No Slack wives strapped on their Kevlar and combat boots during 2nd Battalion, 327th Infantry Regiment's annual GI Jane Day May 1.

The spouses got to spend a day in the life of a Soldier and the chance to learn a little bit about what their Soldier does at work, both in garrison and overseas.

"This is a good idea," said Sgt. Rohan Sundar, a mortar systems demonstrator. "The wives can actually figure out, know and get a good feeling of what their husbands do for a living. They can actually understand the day to day training that they do, understand and familiarize themselves with it so they are not lost during their spouse's deployment and back in garrison," he said.

Soldiers, wives and their children went through several stations, learning how Soldiers will operate in the combat zone.

"It's a good idea to bring them down and get them acquainted with the weapon systems, some of the different equipment that we work with and some of the operations that we do," said Sgt. Travis Harney, HHC como section NCO. "It eases their mind on what some of the Soldiers are going through when they're deployed."

"It's just an overall knowledge of what is going on in the Army rather than just sitting there, their husband going to work every day, coming back and not knowing what their actually training for," said Harney.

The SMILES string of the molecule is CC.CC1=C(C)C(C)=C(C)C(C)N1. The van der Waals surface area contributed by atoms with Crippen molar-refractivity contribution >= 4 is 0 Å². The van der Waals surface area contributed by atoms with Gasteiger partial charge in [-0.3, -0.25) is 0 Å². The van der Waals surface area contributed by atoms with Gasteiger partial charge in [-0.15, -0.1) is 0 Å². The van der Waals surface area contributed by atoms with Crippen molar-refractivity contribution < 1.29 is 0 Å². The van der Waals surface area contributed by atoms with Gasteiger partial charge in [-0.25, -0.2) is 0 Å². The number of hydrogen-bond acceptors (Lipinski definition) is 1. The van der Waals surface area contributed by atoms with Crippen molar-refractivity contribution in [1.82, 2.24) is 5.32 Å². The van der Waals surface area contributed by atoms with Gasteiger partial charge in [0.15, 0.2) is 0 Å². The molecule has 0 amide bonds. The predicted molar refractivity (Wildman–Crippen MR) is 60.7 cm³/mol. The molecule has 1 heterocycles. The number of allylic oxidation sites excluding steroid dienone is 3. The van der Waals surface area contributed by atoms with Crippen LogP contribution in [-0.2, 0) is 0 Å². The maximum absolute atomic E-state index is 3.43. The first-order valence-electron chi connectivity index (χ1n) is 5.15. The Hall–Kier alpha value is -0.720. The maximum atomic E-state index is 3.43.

Despite the rain, No Slack Soldiers and their wives shared the Soldier's experience, and learned a little about other spouses that share the same hardship of deployment.

"A lot of times, like in the Family Readiness Group meetings, it's more down to business and what we need to know. Events like this gives us time to socialize and get to know each other," said Loren Harney, spouse.

After the festivities, Soldiers and their wives enjoyed a barbecue and discussed the events of the day.

"There should be a little bit of unit cohesion within the wives and also within some of the Soldiers that are here," said Harney. "The more time we get to spend with our families and help our families grow with other families is only going to make things better on them once we deploy."